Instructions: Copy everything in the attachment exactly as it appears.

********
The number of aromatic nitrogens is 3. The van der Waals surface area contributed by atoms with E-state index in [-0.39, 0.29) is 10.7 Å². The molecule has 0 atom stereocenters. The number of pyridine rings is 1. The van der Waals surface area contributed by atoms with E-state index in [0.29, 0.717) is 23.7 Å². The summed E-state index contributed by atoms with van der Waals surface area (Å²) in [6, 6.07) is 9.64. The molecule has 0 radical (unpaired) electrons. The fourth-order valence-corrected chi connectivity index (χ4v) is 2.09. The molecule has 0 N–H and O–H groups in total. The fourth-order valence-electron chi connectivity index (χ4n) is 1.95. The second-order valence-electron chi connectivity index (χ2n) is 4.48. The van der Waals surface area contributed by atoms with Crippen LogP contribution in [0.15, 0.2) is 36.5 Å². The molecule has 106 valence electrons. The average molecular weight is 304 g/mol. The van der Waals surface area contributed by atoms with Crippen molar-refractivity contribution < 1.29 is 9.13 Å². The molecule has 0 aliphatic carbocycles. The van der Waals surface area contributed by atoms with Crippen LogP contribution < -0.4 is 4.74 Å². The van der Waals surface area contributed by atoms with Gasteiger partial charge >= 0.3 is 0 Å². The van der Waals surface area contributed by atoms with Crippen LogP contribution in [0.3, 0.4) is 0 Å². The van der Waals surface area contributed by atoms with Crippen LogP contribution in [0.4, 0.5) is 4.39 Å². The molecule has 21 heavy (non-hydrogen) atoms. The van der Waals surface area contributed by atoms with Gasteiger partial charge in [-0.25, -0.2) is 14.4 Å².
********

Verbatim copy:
The number of aromatic nitrogens is 3. The van der Waals surface area contributed by atoms with E-state index in [-0.39, 0.29) is 10.7 Å². The molecule has 0 atom stereocenters. The number of pyridine rings is 1. The van der Waals surface area contributed by atoms with E-state index in [0.29, 0.717) is 23.7 Å². The summed E-state index contributed by atoms with van der Waals surface area (Å²) in [6, 6.07) is 9.64. The molecule has 0 radical (unpaired) electrons. The fourth-order valence-corrected chi connectivity index (χ4v) is 2.09. The molecule has 0 N–H and O–H groups in total. The fourth-order valence-electron chi connectivity index (χ4n) is 1.95. The second-order valence-electron chi connectivity index (χ2n) is 4.48. The van der Waals surface area contributed by atoms with Crippen LogP contribution in [0.15, 0.2) is 36.5 Å². The molecule has 106 valence electrons. The average molecular weight is 304 g/mol. The van der Waals surface area contributed by atoms with Crippen molar-refractivity contribution < 1.29 is 9.13 Å². The molecule has 0 aliphatic carbocycles. The van der Waals surface area contributed by atoms with Crippen LogP contribution < -0.4 is 4.74 Å². The van der Waals surface area contributed by atoms with Gasteiger partial charge >= 0.3 is 0 Å². The van der Waals surface area contributed by atoms with Crippen LogP contribution in [0.3, 0.4) is 0 Å². The van der Waals surface area contributed by atoms with Crippen LogP contribution in [0.4, 0.5) is 4.39 Å². The molecule has 21 heavy (non-hydrogen) atoms. The van der Waals surface area contributed by atoms with Gasteiger partial charge in [-0.25, -0.2) is 14.4 Å².